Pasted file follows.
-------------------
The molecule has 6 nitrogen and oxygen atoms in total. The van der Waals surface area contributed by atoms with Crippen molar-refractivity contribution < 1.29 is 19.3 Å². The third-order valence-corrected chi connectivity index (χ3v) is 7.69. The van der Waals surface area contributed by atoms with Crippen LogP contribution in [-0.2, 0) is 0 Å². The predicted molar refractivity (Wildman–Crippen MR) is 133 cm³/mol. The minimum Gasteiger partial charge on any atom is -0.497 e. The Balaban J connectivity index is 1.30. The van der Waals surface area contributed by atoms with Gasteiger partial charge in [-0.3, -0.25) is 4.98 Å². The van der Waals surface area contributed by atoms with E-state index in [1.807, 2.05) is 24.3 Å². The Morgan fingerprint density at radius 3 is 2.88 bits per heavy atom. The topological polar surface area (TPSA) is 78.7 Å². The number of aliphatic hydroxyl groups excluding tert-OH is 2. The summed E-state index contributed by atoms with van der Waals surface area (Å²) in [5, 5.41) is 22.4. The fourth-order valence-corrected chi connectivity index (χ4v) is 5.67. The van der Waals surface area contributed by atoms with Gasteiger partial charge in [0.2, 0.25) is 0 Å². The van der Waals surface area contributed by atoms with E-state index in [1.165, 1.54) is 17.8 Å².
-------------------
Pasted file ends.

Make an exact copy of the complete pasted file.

The molecule has 6 nitrogen and oxygen atoms in total. The van der Waals surface area contributed by atoms with Crippen molar-refractivity contribution < 1.29 is 19.3 Å². The third-order valence-corrected chi connectivity index (χ3v) is 7.69. The van der Waals surface area contributed by atoms with Crippen LogP contribution in [-0.2, 0) is 0 Å². The predicted molar refractivity (Wildman–Crippen MR) is 133 cm³/mol. The minimum Gasteiger partial charge on any atom is -0.497 e. The Balaban J connectivity index is 1.30. The van der Waals surface area contributed by atoms with Gasteiger partial charge in [-0.3, -0.25) is 4.98 Å². The van der Waals surface area contributed by atoms with E-state index in [1.807, 2.05) is 24.3 Å². The Morgan fingerprint density at radius 3 is 2.88 bits per heavy atom. The topological polar surface area (TPSA) is 78.7 Å². The number of aliphatic hydroxyl groups excluding tert-OH is 2. The summed E-state index contributed by atoms with van der Waals surface area (Å²) in [5, 5.41) is 22.4. The fourth-order valence-corrected chi connectivity index (χ4v) is 5.67. The van der Waals surface area contributed by atoms with Gasteiger partial charge in [0.2, 0.25) is 0 Å². The van der Waals surface area contributed by atoms with E-state index in [1.165, 1.54) is 17.8 Å².